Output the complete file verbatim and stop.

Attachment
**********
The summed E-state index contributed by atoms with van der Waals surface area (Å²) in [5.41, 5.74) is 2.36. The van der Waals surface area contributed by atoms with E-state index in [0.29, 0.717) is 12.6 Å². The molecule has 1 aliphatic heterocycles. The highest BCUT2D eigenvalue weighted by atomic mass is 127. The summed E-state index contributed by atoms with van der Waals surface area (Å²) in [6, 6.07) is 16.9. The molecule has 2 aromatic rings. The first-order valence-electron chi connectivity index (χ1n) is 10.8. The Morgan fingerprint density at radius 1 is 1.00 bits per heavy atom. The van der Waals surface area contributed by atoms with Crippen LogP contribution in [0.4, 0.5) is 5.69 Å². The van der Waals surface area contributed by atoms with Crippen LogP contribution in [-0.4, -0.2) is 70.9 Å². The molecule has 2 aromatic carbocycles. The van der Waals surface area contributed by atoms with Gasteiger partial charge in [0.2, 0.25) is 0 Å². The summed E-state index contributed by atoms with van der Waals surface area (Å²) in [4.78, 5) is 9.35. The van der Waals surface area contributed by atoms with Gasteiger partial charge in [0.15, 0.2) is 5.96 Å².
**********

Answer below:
The summed E-state index contributed by atoms with van der Waals surface area (Å²) in [5.41, 5.74) is 2.36. The van der Waals surface area contributed by atoms with E-state index in [0.29, 0.717) is 12.6 Å². The molecule has 1 aliphatic heterocycles. The highest BCUT2D eigenvalue weighted by atomic mass is 127. The summed E-state index contributed by atoms with van der Waals surface area (Å²) in [6, 6.07) is 16.9. The molecule has 2 aromatic rings. The first-order valence-electron chi connectivity index (χ1n) is 10.8. The Morgan fingerprint density at radius 1 is 1.00 bits per heavy atom. The van der Waals surface area contributed by atoms with Crippen LogP contribution in [0.4, 0.5) is 5.69 Å². The van der Waals surface area contributed by atoms with Crippen LogP contribution in [-0.4, -0.2) is 70.9 Å². The molecule has 2 aromatic carbocycles. The van der Waals surface area contributed by atoms with Gasteiger partial charge in [0.2, 0.25) is 0 Å². The summed E-state index contributed by atoms with van der Waals surface area (Å²) in [4.78, 5) is 9.35. The van der Waals surface area contributed by atoms with Gasteiger partial charge in [0.15, 0.2) is 5.96 Å².